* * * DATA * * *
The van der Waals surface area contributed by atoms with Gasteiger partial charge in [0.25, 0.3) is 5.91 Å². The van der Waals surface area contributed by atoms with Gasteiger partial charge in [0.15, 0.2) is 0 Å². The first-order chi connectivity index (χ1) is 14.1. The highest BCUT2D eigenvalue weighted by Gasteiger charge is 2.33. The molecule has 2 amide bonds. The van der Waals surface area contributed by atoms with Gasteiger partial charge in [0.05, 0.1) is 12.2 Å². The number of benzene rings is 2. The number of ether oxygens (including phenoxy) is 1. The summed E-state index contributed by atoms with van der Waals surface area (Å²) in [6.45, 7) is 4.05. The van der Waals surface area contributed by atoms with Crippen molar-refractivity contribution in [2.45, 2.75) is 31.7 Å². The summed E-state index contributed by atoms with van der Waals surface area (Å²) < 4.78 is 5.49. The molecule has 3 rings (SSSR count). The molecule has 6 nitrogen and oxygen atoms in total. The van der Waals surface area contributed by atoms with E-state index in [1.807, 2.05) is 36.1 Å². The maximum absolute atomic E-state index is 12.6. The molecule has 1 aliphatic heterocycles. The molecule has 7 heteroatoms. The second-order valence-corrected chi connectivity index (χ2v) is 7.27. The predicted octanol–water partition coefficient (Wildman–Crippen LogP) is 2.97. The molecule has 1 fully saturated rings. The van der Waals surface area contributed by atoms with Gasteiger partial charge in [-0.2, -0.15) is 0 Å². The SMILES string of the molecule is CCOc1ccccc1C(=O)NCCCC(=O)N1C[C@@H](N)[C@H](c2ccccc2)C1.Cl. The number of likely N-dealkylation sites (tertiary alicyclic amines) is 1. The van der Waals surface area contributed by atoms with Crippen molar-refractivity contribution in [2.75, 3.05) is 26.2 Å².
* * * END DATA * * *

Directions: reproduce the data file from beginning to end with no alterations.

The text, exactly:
The van der Waals surface area contributed by atoms with Gasteiger partial charge in [0.25, 0.3) is 5.91 Å². The van der Waals surface area contributed by atoms with Gasteiger partial charge in [0.15, 0.2) is 0 Å². The first-order chi connectivity index (χ1) is 14.1. The highest BCUT2D eigenvalue weighted by Gasteiger charge is 2.33. The molecule has 2 amide bonds. The van der Waals surface area contributed by atoms with Gasteiger partial charge in [0.05, 0.1) is 12.2 Å². The number of benzene rings is 2. The number of ether oxygens (including phenoxy) is 1. The summed E-state index contributed by atoms with van der Waals surface area (Å²) in [6.45, 7) is 4.05. The van der Waals surface area contributed by atoms with Crippen molar-refractivity contribution in [2.45, 2.75) is 31.7 Å². The summed E-state index contributed by atoms with van der Waals surface area (Å²) < 4.78 is 5.49. The molecule has 3 rings (SSSR count). The molecule has 6 nitrogen and oxygen atoms in total. The van der Waals surface area contributed by atoms with E-state index in [1.807, 2.05) is 36.1 Å². The maximum absolute atomic E-state index is 12.6. The molecule has 1 aliphatic heterocycles. The molecule has 7 heteroatoms. The second-order valence-corrected chi connectivity index (χ2v) is 7.27. The predicted octanol–water partition coefficient (Wildman–Crippen LogP) is 2.97. The molecule has 1 fully saturated rings. The van der Waals surface area contributed by atoms with Gasteiger partial charge in [-0.2, -0.15) is 0 Å². The SMILES string of the molecule is CCOc1ccccc1C(=O)NCCCC(=O)N1C[C@@H](N)[C@H](c2ccccc2)C1.Cl. The number of likely N-dealkylation sites (tertiary alicyclic amines) is 1. The van der Waals surface area contributed by atoms with Crippen molar-refractivity contribution in [2.75, 3.05) is 26.2 Å².